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Acute liver failure in adults: Etiology, clinical manifestations, and diagnosis

Eric Goldberg, MD
Sanjiv Chopra, MD, MACP
Section Editor
Robert S Brown, Jr, MD, MPH
Deputy Editor
Anne C Travis, MD, MSc, FACG, AGAF


Acute liver failure is characterized by acute liver injury, hepatic encephalopathy, and an elevated prothrombin time/international normalized ratio (INR). It has also been referred to as fulminant hepatic failure, acute hepatic necrosis, fulminant hepatic necrosis, and fulminant hepatitis. Untreated, the prognosis is poor, so timely recognition and management of patients with acute liver failure is crucial [1]. Whenever possible, patients with acute liver failure should be managed in an intensive care unit at a facility capable of performing liver transplantation.

This topic will review the etiology, clinical manifestations, and diagnosis of acute liver failure in adults. The prognosis and management of patients with acute liver failure is discussed separately. (See "Acute liver failure in adults: Management and prognosis".)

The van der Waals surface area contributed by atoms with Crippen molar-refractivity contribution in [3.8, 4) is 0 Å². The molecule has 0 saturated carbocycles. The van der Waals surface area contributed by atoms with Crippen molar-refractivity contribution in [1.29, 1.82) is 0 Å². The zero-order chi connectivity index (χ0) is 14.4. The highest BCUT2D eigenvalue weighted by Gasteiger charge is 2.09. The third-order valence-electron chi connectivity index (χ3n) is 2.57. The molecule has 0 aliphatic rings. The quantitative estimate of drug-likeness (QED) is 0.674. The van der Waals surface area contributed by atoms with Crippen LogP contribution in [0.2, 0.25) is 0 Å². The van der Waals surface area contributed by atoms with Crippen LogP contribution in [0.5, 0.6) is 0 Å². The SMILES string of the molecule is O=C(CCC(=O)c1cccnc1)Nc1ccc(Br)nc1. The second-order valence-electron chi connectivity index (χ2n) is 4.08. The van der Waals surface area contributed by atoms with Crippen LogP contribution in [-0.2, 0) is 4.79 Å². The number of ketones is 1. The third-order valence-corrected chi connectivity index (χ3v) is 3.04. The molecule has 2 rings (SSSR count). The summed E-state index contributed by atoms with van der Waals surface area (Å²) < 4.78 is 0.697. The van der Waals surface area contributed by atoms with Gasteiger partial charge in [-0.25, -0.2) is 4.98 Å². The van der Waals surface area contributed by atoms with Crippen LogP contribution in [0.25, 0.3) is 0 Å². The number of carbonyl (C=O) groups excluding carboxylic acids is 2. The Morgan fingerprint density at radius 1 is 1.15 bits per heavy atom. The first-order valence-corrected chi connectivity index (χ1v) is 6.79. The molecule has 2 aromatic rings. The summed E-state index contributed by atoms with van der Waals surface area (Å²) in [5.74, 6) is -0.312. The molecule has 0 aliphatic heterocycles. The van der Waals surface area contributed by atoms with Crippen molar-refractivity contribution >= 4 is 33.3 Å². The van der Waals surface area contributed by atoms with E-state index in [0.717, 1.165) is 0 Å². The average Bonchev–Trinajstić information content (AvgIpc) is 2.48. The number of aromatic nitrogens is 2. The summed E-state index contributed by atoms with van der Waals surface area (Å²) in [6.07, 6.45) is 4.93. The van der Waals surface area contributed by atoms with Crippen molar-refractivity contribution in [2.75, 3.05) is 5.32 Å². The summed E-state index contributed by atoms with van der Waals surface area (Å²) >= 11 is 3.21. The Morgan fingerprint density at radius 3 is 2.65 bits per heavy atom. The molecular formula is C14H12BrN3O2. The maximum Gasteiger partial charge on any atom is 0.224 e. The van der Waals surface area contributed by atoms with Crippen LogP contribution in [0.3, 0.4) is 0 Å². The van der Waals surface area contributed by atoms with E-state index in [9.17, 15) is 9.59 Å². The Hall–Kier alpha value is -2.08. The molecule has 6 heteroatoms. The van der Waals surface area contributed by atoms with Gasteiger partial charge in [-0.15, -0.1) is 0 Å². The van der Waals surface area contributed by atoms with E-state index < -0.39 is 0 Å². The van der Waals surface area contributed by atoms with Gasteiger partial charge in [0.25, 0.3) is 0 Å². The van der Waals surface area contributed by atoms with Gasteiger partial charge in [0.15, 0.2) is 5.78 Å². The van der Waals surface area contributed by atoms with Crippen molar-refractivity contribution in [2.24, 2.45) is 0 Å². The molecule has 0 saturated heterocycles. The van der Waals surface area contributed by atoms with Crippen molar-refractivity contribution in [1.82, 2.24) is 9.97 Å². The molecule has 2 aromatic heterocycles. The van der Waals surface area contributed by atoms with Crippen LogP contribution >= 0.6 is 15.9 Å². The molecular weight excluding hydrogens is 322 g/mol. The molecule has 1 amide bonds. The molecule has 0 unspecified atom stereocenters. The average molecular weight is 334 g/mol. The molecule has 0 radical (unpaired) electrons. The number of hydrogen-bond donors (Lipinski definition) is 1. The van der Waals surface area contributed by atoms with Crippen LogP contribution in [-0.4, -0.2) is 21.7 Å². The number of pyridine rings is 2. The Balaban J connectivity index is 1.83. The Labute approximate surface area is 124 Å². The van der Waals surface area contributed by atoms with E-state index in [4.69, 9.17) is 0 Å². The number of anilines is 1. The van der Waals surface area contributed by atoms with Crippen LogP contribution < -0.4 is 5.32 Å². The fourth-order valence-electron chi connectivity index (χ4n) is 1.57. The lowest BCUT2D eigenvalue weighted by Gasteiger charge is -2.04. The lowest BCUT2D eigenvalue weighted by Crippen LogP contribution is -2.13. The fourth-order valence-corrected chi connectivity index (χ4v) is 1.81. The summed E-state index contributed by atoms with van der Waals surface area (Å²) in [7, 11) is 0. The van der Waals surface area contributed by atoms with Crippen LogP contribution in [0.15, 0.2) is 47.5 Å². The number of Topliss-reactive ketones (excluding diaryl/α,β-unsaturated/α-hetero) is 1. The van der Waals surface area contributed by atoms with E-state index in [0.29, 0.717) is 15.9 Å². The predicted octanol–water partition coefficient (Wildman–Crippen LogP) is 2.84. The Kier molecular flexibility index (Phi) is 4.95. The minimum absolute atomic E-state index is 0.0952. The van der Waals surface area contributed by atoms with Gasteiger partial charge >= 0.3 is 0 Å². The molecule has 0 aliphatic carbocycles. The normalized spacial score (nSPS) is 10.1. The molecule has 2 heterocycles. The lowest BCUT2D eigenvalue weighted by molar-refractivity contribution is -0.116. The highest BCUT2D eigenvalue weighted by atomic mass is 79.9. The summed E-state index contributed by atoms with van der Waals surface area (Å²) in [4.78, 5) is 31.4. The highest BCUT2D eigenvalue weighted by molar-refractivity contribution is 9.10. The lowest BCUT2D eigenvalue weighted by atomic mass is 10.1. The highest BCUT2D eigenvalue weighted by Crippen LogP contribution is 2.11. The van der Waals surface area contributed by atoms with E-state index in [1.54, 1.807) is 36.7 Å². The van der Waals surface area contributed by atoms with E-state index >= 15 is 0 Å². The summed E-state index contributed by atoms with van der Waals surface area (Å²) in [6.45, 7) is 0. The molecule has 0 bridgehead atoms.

The discussion that follows is consistent with the 2011 The American Association for the Study of Liver Diseases guideline for the management of acute liver failure [2].


Acute liver failure refers to the development of severe acute liver injury with encephalopathy and impaired synthetic function (INR of ≥1.5) in a patient without cirrhosis or preexisting liver disease [2,3]. While the time course that differentiates acute liver failure from chronic liver failure varies between reports, a commonly used cutoff is an illness duration of <26 weeks.

Acute liver failure may also be diagnosed in patients with previously undiagnosed Wilson disease, vertically acquired hepatitis B virus, or autoimmune hepatitis, in whom underlying cirrhosis may be present, provided the disease has been recognized for <26 weeks. On the other hand, patients with acute severe alcoholic hepatitis, even if recognized for <26 weeks, are considered to have acute-on-chronic liver failure since most have a long history of heavy drinking. The approach to such patients is discussed elsewhere. (See "Clinical manifestations and diagnosis of alcoholic fatty liver disease and alcoholic cirrhosis" and "Prognosis and management of alcoholic fatty liver disease and alcoholic cirrhosis".)


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Literature review current through: Sep 2016. | This topic last updated: Aug 12, 2015.
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